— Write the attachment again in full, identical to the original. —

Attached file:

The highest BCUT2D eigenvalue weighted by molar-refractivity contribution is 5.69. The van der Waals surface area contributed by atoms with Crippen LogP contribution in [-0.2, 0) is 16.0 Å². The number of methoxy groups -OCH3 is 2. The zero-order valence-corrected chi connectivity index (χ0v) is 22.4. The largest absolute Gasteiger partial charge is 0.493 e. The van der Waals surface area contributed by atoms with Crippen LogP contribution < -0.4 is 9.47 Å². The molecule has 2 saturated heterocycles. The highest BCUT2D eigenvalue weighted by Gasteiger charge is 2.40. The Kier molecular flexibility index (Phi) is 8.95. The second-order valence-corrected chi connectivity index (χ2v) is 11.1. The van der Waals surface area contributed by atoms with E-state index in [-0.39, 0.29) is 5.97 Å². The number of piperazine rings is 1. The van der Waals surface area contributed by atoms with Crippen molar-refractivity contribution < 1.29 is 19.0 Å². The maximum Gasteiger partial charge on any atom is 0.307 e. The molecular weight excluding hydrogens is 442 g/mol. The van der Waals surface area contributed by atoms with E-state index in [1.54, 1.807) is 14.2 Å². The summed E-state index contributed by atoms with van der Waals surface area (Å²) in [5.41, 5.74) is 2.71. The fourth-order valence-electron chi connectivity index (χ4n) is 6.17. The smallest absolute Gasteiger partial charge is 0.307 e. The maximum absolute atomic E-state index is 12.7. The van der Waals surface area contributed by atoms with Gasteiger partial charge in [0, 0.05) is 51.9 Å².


The highest BCUT2D eigenvalue weighted by molar-refractivity contribution is 5.69. The van der Waals surface area contributed by atoms with Crippen LogP contribution in [-0.2, 0) is 16.0 Å². The number of methoxy groups -OCH3 is 2. The zero-order valence-corrected chi connectivity index (χ0v) is 22.4. The largest absolute Gasteiger partial charge is 0.493 e. The van der Waals surface area contributed by atoms with Crippen LogP contribution < -0.4 is 9.47 Å². The molecule has 2 saturated heterocycles. The highest BCUT2D eigenvalue weighted by Gasteiger charge is 2.40. The Kier molecular flexibility index (Phi) is 8.95. The second-order valence-corrected chi connectivity index (χ2v) is 11.1. The van der Waals surface area contributed by atoms with E-state index in [-0.39, 0.29) is 5.97 Å². The number of piperazine rings is 1. The van der Waals surface area contributed by atoms with Crippen molar-refractivity contribution < 1.29 is 19.0 Å². The maximum Gasteiger partial charge on any atom is 0.307 e. The molecular weight excluding hydrogens is 442 g/mol. The van der Waals surface area contributed by atoms with E-state index in [1.54, 1.807) is 14.2 Å². The summed E-state index contributed by atoms with van der Waals surface area (Å²) in [5.41, 5.74) is 2.71. The fourth-order valence-electron chi connectivity index (χ4n) is 6.17. The smallest absolute Gasteiger partial charge is 0.307 e. The maximum absolute atomic E-state index is 12.7. The van der Waals surface area contributed by atoms with Gasteiger partial charge in [0, 0.05) is 51.9 Å².